Wondrous Wildlife
The Utterly Innocent Milk Snake
By Vern and Lori Gieger

     Lake Chapala is noted for many things, but how about our very own snake? There are many species and sub-species of milk snake found in North America including Jalisco. However, Herpetologists are currently studying the “Lake Chapala Milk Snake.”
     What makes them so special? It is believed to be a new subspecies, unique to the Lake Chapala area. Although they closely resemble the Jalisco milk snake, there is evidence that suggests they do not interbreed even though they are found in close proximity to one another.
     Milk snakes are very shy and secretive and are seldom seen. Like most snakes, they are nocturnal, seeking out food after dark. Yes, they are very pretty but they are also masters of disguise! Milk snakes mimic the coloration of poisonous snakes. The “Lake Chapala Milk Snake” is no exception. While this may deter their wild predators from attacking them, it does not protect them from humans. Unfortunately, this adaptation can mean death for the snake when encountered by humans who cannot tell the difference. They are often mistaken for coral snakes and are killed. Actually, king and milk snakes are known for killing and eating venomous snakes, since they are immune to their venom.
     Fortunately coral snakes can be easily identified from milk snakes at a distance. Remember this rhyme: Red touching yellow can kill a fellow; red touching black is safe for you and Jack. Alternatively, try remembering this: think of a “stoplight” yellow, red STOP!
     These brightly colored, shy creatures prefer to avoid humans and most other animals larger than themselves. Because they are often found in barns and feeding areas of livestock. It was once believed by some farmers that the snakes were sneaking into their barns at night and milking their cows. They blamed the snakes for their cows’ low productivity. Henceforth the name “Milk Snake.” When the farmers killed the snakes, they did not get more milk. They did, however, get more mice! All snakes completely lack the anatomy necessary to suck milk (or anything else for that matter). Not to mention snakes have small but very sharp teeth, and no cow would stand still for that! Barns are all-night diners to milk snakes because they provide abundant food in the form of small rats and mice. In return for this buffet, the snakes provide the free service of pest control.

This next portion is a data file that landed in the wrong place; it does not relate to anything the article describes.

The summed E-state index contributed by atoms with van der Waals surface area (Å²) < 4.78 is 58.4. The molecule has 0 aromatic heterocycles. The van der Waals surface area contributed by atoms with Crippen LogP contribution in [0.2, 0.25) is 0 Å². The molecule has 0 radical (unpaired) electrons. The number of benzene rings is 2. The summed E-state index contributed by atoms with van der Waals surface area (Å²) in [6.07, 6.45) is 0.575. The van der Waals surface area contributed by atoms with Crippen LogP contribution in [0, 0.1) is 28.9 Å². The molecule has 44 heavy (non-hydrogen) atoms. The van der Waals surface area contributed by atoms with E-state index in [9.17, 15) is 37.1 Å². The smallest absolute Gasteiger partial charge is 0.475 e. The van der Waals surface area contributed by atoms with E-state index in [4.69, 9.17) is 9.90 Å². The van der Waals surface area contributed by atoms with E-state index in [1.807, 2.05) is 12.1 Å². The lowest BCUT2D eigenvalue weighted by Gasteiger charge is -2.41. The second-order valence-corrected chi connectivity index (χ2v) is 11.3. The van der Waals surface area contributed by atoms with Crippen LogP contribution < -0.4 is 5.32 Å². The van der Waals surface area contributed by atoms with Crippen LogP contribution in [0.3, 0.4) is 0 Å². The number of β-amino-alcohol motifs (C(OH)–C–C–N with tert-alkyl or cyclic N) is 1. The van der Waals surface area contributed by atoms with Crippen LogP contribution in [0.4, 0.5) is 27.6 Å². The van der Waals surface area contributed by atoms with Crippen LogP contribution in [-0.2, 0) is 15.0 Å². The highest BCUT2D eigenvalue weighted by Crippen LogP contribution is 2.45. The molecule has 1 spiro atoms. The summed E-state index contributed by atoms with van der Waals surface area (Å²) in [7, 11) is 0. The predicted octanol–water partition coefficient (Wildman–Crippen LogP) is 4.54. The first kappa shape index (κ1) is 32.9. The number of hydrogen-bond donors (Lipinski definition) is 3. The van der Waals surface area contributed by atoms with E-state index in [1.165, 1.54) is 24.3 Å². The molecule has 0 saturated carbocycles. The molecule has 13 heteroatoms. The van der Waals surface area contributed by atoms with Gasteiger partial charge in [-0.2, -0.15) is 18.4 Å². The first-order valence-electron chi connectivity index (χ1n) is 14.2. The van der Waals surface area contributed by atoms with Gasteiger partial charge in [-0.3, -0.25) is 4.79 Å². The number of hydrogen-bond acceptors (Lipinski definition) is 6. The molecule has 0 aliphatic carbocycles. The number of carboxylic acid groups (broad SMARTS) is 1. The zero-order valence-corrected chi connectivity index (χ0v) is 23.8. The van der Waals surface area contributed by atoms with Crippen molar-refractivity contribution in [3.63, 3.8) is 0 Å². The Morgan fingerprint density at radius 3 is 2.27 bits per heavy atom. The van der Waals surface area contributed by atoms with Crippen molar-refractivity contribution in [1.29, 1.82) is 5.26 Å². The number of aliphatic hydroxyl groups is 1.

The worst effect a milk snake has is frightening humans who are not aware that it is harmless. We (LWRR) have received many snake calls from people who believed they were dealing with a poisonous snake. All proved to be harmless milk snakes, rat snakes, or garter snakes. Most of these snakes were poked, prodded and agitated to the point where they were very aggressively trying to defend themselves by striking at their attackers.
     Attitudes towards our wild neighbor, the snake, are slowly changing to tolerance, and even appreciation, as people learn the important role snakes play in ecosystems. As education about these fascinating animals increases, more people will consider themselves lucky to catch a glimpse of a snake basking on a rock on a warm sunny day; especially if it is a “Lake Chapala Milk Snake.” We should all take the time to learn a little more about them, knowledge can put our fears in perspective. It is disheartening that many people’s first response to something they fear, do not like, or understand, is to destroy it. Nothing should have to die because of human ignorance. We do not have to love snakes; we just need to realize their importance. They are as deserving of life as any other creature and an important link in the chain of life. The more education we have about wildlife, the better chance the snakes, bats and other “unlovables” have of surviving.
     Under Mexican law ART. #420 it is a federal crime to kill any wild animal (without a license). These laws were designed to protect wildlife, our eco-system and ultimately ourselves.